#”Filled Down” = Table.FillDown(#”Replaced Value1″,{“Scenario”, “Feature”}),
    #”Added Conditional Column” = Table.AddColumn(#”Filled Down”, “Custom”, each if Text.PositionOf([Merged], “|”) = 0 then [Feature] else null),
    #”Removed Columns” = Table.RemoveColumns(#”Added Conditional Column”,{“Feature”, “Merged”}),
    #”Renamed Columns” = Table.RenameColumns(#”Removed Columns”,{{“Custom”, “Feature”}}),
    #”Reordered Columns” = Table.ReorderColumns(#”Renamed Columns”,{“Scenario”, “Feature”, “Backlog item”})
    #”Reordered Columns”

  5. Jeff Weir Reply

    And here’s another way to do it, using a Self Join:

    Source = Excel.CurrentWorkbook(){[Name=”Backlogs”]}[Content],
    #”Changed Type” = Table.TransformColumnTypes(Source,{{“Scenario”, type text}, {“Feature”, type text}, {“Backlog item”, type text}}),
    #”Duplicated Column” = Table.DuplicateColumn(#”Changed Type”, “Feature”, “Feature – Copy”),
    #”Filled Down” = Table.FillDown(#”Duplicated Column”,{“Feature – Copy”}),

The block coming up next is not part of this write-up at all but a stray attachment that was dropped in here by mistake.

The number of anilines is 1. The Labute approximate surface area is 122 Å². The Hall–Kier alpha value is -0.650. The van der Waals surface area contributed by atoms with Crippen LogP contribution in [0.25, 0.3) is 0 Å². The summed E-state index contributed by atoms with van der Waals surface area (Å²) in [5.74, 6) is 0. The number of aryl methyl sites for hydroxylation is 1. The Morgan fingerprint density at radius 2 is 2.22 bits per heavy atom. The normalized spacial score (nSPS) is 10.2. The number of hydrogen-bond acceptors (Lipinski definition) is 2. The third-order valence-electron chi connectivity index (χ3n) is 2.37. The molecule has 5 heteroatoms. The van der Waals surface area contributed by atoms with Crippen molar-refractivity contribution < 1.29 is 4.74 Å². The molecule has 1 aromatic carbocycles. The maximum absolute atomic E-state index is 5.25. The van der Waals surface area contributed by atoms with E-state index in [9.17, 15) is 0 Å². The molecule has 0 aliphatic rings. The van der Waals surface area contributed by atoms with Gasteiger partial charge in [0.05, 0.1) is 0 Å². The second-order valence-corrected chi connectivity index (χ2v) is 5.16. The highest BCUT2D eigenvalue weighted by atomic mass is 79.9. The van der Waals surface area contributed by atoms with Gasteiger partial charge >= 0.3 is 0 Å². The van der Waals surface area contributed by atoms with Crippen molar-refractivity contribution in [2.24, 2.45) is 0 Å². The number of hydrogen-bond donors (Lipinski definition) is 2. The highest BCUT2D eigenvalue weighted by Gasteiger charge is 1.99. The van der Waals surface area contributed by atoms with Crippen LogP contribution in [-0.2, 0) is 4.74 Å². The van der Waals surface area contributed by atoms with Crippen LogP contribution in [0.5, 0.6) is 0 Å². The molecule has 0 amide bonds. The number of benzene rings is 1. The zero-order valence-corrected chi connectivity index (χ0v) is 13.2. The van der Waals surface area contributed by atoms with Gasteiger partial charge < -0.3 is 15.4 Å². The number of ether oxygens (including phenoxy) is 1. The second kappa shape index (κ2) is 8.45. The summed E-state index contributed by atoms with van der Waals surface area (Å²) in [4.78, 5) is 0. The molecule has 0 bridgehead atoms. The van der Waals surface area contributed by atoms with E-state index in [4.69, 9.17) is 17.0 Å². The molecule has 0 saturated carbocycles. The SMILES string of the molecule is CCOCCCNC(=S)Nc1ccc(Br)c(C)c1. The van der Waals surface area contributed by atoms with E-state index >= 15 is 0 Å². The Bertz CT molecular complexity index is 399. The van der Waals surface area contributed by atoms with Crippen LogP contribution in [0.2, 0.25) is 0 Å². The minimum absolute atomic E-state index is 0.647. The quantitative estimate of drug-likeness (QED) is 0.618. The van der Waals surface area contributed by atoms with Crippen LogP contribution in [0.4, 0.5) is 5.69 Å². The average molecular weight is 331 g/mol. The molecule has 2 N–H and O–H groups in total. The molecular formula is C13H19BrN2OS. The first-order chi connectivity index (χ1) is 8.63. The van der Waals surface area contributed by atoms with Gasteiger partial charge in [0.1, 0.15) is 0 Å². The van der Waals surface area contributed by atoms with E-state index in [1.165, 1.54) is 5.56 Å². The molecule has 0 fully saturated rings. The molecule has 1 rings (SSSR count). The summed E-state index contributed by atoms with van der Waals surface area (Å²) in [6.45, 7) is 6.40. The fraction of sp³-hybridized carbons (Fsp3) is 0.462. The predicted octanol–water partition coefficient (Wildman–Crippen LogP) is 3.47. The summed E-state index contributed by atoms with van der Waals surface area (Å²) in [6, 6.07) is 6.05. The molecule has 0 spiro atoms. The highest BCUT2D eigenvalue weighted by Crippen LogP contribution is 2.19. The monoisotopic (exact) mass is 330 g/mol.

#”Added Index” = Table.AddIndexColumn(#”Filled Down”, “Index”, 0, 1),
    #”Added Index1″ = Table.AddIndexColumn(#”Added Index”, “Index.1″, 1, 1),
    #”Merged Queries” = Table.NestedJoin(#”Added Index1″,{“Index”},#”Added Index1″,{“Index.1″},”Added Index1″,JoinKind.LeftOuter),
    #”Expanded Added Index1″ = Table.ExpandTableColumn(#”Merged Queries”, “Added Index1”, {“Feature – Copy”}, {“Feature – Copy.1″}),
    #”Sorted Rows” = Table.Sort(#”Expanded Added Index1″,{{“Index”, Order.Ascending}}),
    #”Added Conditional Column” = Table.AddColumn(#”Sorted Rows”, “Custom”, each if [Backlog item] null then [#”Feature – Copy.1″] else [Feature]),